Ammon Syril Ripple

b. 14 Oct 1879 in PA
d. 19 Nov 1942 in MD at age 63

Ammon Syril Ripple

Mary Catherine Smith

b. 9 Jan 1884 in MD
d. 19 Jan 1974 in MD at age 90

Mary Catherine Smith Ripple



James Ellsworth Ripple (1902-1992)

Grace Adeline Ripple (1906-2000)

John Franklin Ripple (1908-1981)

Mary Catherine Ripple (1911-1981)

Mildred Elizabeth Ripple (1914-1998)

Doris Anastacia Ripple (1916-2000)

Roland Cyril Ripple (1918-1978)

Robert Russell Ripple (1923-2014)

Ammon, Kate, and daughters
Ammon, Kate, Dot, Kate, Mimi, Grace

  • Ammon was born 14 Oct 1874 in Lowelville, Pennsylvania; tenth of eleven children.
  • In the 1880 census for Mahoning, PA (Lawrence County) Ammon is listed as an infant less than one year old and the youngest of ten children living with their parents on a farm.
  • In the 1900 census for the 5th Precinct, 20th Ward, of Baltimore City twenty year old Ammon, single and a broom maker, resides with his widowed father and sister Eva in a rented home at 1738 Lexington Street. Curiously, Ammon's birthday is recorded as November 1880. The rented house was shared with the John F. Stidman (a wire goods maker) and his young family.
  • Ammon first appears in the Baltimore City Directory in 1902 as a broom maker living at 1029 S Paca Street along with his father and brother Sidney.Ammon and Kate
  • Ammon Ripple (22) and Kate Smith (18) were married January 27, 1902 in Baltimore City by David J. Neely, Minister of the Gospel. According to the Baltimore City Directories of 1903-1907, Ammon continued as a broom maker at S A Ripple & Brothers, but lived with his growing family at 1028 Maldeis Street.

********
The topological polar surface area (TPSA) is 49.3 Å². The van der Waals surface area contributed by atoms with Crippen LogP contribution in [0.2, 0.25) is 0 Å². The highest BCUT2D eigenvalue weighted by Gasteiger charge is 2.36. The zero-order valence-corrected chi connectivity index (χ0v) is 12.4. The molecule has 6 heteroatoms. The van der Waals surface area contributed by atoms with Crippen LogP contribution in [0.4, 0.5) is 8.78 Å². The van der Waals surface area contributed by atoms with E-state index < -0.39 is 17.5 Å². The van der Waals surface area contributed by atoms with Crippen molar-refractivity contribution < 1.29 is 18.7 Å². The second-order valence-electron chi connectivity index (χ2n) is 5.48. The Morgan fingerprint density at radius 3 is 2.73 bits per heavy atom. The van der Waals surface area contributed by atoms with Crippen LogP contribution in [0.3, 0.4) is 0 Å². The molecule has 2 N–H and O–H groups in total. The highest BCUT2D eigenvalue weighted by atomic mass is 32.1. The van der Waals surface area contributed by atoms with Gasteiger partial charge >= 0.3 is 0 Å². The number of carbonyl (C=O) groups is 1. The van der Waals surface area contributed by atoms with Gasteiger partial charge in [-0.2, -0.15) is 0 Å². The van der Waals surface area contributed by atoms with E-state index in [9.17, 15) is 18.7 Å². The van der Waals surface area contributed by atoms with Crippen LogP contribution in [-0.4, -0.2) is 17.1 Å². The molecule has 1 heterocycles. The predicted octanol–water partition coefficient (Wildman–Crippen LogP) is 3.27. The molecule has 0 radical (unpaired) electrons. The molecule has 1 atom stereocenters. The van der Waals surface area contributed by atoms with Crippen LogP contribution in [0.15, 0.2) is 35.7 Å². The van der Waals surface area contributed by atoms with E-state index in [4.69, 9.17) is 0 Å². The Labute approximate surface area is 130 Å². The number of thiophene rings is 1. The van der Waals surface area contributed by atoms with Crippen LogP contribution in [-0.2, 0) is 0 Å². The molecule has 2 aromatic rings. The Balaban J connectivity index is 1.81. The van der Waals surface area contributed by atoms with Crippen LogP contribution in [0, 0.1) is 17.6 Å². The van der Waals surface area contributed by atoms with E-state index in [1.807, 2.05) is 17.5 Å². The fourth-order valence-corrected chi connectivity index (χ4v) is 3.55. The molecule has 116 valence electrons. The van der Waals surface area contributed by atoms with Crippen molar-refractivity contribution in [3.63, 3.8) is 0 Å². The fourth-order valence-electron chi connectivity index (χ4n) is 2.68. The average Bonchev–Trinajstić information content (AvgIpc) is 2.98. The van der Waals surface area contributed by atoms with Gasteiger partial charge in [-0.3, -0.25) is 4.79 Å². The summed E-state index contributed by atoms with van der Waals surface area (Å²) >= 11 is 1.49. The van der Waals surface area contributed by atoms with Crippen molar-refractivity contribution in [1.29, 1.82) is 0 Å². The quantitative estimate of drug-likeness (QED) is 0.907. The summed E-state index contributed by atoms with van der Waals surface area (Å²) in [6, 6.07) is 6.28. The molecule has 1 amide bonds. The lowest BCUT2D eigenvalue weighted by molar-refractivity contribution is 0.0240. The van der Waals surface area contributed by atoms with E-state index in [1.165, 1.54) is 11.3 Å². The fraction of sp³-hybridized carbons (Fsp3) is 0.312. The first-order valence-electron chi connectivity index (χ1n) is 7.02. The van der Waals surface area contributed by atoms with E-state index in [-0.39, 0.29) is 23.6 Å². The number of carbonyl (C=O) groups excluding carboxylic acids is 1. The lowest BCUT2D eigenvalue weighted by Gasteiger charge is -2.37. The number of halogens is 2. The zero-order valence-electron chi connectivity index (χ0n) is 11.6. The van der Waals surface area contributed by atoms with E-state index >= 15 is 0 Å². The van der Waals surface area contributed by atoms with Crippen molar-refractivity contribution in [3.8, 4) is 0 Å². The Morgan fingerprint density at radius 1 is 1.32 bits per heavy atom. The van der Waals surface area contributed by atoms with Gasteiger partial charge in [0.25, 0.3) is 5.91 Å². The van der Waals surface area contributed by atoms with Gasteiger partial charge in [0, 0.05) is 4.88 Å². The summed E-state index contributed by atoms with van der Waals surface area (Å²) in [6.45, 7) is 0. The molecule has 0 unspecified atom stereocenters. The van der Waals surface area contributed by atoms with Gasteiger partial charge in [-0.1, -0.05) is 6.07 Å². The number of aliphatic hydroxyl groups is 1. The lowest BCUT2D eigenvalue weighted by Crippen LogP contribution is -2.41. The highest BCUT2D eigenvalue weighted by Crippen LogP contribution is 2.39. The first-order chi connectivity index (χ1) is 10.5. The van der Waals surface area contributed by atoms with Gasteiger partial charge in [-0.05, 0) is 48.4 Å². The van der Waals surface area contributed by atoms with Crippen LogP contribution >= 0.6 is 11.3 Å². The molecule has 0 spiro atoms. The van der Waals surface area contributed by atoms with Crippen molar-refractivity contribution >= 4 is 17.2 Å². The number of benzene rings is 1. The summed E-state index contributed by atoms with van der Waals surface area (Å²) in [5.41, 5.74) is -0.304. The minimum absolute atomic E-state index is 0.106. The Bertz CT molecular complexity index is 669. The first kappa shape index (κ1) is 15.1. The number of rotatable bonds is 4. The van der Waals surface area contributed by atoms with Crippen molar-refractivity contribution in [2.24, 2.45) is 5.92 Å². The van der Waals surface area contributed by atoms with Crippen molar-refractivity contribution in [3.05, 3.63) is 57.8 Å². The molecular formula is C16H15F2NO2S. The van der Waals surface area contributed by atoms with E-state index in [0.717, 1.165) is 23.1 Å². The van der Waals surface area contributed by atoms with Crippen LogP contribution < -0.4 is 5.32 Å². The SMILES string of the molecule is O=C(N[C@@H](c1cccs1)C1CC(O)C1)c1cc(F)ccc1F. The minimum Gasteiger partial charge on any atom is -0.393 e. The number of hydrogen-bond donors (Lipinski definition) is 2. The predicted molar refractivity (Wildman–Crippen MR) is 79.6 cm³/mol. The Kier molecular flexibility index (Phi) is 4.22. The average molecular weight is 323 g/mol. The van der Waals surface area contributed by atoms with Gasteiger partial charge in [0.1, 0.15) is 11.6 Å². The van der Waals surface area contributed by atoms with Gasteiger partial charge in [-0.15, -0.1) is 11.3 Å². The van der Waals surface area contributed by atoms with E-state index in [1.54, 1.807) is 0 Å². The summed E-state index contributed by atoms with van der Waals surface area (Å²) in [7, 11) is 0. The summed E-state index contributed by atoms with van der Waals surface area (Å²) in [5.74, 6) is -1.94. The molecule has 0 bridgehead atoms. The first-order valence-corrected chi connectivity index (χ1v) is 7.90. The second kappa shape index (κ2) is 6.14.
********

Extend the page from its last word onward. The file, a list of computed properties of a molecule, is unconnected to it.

• In the 1908 Baltimore City Directory Ammon moves up to forman with his residence listed as 614 Brune Street. He is not listed in the 1909 Directory..
  • The 1910 census lists Ammon (30), wife Mary C, and children Ellsworth, Grace A, and John F as living in the 11th District, Brandywine, near the Cheltenham Station of PBW Rail Road on a farm that he owns. Three borders (Charles Hare, August Sevairt, William F Watson) and two laborers (Frances Downey, 44, and Edward Richards) are also included in the household. Ammon is a broom maker; two of the borders work at the broom factory as foremen (Charles and August or "Goose") and one is a carpenter (Watson, 63); the two laborers work the farm to produce the broom straw for the factory.
  • In 1910 the Baltimore City Directory lists Ammon as a broom maker residing at 1033 S Paca Street. (Maybe he stayed there when in Baltimore confering with his brothers and/or delivering broom straw for use at the Baltimore factory.) From 1911 on Ammon is listed as foreman or manager of the Cheltenham part of the broom manufacturing business.
  • In September 1918 Ammon's military registration shows that he is 38 and born 14 Oct 1879. His occupation is broom manufacturer. He's tall and stout, with dark hair and gray eyes.